Tuesday, August 11, 2009

Scent of a Colour, Tea Roses

"Beautiful in their irregularity, distinct in their properties, unique in appearance, we confess that we admire them above all others, and that their charms for us would depart were they aught else" said the great rosarian William Paul in 1848.

Tea Roses, which were in their hey day between 1880 and 1910, are to a very great degree forgotten roses. With fewer petals than most old roses, they remain unsurpassed for elegance. Lusciously scented with elongated buds and drooping blooms that tend to nod, they evoke a world of lost charm.

With thoughts of the the unfurling petals of Maman Cochet and the creamy shell like blooms of Devoniensis I have posted some images of deliciously feminine interiors that, like Tea Roses, teeter on the the edge of sentimentality, but are rescued from the fate of cloying prettiness by a sure sense of design.

Hal Williamson, October 08 Home Beautiful

Christian Berard deserves his own post

Hal Williamson, October 08 Home Beautiful

Adelphi Fabric, Designers Guild, photographed by James Merrell

Savigny Silks, Designers Guild, photographed by James Merrell

Paolo Moschino at Nicholas Haslam

I first saw Hal Williamson's beautiful interiors in a post by Habitually Chic and I felt, on reading her words, that she was a little puzzled as to why she loved the images that reminded her of the Ritz and Laduree. The answer is to be found in the elegant restraint that is so evocative.

There is quite a groundswell in the rose growing community to rescue these roses, the best remain in the warm climate of California and in New Zealand and Australia. I am reminded of a Tea Rose of quite a different colour, the great survivor, Lady Hillingdon, and of a quotation that has been quite wrongly attributed to Eleanor Roosevelt, as it was Lady Alice Hillingdon who first stated, amongst a great many other controversial things, "I once had a rose named after me and I was very flattered. But I was not pleased to read the description in the catalogue: no good in a bed, but fine up against a wall"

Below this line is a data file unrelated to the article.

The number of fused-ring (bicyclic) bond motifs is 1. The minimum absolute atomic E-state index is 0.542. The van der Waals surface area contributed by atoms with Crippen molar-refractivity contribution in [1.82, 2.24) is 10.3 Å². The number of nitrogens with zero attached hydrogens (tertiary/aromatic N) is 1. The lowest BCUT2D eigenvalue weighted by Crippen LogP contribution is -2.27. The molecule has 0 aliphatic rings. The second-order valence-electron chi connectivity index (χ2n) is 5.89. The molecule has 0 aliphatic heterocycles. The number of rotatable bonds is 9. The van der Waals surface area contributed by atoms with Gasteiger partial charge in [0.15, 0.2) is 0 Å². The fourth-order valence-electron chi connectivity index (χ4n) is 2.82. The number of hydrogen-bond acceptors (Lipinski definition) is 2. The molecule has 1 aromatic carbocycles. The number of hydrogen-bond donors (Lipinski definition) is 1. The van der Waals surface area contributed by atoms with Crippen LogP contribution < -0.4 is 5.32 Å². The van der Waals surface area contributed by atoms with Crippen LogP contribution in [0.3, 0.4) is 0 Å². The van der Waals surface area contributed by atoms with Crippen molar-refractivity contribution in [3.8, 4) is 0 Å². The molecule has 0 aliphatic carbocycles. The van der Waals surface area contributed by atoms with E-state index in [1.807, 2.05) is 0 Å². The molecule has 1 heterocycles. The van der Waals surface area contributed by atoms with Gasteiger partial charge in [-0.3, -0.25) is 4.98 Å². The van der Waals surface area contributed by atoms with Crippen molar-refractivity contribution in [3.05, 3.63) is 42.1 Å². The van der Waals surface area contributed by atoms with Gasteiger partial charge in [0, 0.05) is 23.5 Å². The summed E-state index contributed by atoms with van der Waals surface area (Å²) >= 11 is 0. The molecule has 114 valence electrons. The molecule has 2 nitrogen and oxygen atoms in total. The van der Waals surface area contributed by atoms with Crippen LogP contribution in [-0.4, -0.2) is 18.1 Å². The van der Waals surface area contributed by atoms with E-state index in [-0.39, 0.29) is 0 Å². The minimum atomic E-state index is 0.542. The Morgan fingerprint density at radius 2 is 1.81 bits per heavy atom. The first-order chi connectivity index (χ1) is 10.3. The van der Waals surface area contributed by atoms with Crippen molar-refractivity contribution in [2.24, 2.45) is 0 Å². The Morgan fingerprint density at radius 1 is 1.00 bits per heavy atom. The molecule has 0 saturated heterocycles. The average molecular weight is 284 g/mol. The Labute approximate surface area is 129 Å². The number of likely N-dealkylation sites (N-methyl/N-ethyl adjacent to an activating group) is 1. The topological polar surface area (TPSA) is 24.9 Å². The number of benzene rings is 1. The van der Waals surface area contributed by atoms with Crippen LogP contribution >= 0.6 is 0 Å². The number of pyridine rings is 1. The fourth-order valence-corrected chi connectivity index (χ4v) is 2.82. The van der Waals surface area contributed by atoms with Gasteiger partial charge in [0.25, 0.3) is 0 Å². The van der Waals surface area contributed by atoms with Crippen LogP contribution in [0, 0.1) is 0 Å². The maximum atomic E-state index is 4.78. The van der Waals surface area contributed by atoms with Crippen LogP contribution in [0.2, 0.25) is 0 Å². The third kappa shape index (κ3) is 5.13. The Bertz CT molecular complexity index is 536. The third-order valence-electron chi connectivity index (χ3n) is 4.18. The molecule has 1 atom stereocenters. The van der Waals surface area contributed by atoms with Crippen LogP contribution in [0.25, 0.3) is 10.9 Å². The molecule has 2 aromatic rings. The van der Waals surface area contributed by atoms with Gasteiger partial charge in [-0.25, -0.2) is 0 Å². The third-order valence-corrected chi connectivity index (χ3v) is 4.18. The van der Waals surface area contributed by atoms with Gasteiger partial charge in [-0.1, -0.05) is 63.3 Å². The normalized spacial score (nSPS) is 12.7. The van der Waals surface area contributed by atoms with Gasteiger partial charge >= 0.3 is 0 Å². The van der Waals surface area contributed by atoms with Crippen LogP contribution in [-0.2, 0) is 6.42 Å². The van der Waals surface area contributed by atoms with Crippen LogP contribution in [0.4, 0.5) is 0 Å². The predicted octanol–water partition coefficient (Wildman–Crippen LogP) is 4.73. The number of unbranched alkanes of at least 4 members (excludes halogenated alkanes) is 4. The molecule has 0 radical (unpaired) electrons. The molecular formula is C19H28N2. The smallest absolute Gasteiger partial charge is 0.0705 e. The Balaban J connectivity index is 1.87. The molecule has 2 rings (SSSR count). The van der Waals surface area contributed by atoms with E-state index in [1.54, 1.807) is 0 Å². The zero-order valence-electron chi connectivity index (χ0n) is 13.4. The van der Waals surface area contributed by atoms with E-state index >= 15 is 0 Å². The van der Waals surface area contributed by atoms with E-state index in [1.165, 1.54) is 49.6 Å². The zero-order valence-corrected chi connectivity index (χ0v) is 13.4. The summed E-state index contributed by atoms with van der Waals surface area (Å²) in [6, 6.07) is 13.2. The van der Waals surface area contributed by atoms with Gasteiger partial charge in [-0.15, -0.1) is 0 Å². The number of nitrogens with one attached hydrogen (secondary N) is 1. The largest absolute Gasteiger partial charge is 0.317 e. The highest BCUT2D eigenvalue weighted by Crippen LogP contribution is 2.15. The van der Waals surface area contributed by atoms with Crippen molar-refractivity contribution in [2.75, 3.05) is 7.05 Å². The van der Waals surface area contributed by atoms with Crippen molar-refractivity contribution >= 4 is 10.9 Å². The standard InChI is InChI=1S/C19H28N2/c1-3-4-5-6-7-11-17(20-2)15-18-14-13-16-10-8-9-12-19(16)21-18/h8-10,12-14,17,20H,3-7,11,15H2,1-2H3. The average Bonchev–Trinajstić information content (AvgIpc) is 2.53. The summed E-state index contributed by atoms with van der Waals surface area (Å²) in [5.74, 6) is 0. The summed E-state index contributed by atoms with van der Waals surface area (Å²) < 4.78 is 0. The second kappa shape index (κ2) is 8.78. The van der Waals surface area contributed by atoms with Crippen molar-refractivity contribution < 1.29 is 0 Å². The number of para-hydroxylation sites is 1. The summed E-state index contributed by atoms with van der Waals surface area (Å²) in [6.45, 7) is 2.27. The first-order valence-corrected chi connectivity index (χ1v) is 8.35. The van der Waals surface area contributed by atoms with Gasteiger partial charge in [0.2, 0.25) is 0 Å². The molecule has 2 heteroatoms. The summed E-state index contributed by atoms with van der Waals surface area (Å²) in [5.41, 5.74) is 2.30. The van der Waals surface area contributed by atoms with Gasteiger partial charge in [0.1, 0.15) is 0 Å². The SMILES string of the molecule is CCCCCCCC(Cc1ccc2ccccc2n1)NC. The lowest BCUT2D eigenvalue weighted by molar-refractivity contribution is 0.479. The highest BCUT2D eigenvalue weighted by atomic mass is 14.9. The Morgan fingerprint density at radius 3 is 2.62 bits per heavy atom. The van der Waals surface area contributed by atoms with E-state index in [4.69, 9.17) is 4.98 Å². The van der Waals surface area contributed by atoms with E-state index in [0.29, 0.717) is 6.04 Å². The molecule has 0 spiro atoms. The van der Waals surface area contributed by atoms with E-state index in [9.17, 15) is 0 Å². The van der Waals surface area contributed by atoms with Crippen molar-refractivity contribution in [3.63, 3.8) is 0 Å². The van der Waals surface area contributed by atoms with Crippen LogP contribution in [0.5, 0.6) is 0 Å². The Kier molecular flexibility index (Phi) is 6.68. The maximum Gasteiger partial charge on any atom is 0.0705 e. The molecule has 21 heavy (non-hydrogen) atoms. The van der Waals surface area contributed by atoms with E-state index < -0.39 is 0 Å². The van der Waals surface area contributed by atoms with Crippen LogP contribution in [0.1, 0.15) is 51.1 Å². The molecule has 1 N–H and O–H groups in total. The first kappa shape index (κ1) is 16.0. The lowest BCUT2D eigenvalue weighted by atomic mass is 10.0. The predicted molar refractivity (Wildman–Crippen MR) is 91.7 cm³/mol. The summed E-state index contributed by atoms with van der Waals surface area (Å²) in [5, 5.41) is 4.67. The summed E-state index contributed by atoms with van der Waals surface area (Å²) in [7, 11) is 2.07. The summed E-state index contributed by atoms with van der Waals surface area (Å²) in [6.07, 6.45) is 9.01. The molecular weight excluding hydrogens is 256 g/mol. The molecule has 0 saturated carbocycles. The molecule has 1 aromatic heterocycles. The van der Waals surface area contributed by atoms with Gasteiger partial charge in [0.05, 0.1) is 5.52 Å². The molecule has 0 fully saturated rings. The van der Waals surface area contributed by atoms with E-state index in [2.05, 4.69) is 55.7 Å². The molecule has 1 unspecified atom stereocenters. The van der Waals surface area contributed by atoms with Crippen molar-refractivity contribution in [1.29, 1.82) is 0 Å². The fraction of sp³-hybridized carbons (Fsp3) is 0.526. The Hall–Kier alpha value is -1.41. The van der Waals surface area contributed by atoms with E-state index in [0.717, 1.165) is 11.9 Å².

Lady Alice Hillingdon

and her namesake photographed by Mary Beamond
in an Adelaide Hills garden


balsamfir said...

Mauve rooms don't inspire me, since I associate the color with tacky prom dress of the 1980's, but the last photo of the aged ivory and charcoal Moschino/Haslam room is perfect. Are tea roses the same as hybrid teas? If so, they are a disaster in our climate, although the blooms are lovely.

little augury said...

Love the color palette here. I don't know how I went from turkish apricot to I like to say lilac. I have some of the tear sheets in my trove.

balsamfir said...

Lilac is a better word than mauve. I'll try to hold that idea in my head, but I still love the Haslam ivory room best. Great post.

Diane Dorrans Saeks said...


Cheers to the Southern Hemisphere! Love it. So pleased for all my friends in NSW and VIC and Qland that it is warming up...to cheer everyone.

Your thoughts on tea roses are most inspiring.

Beautiful post. www.thestylesaloniste.com

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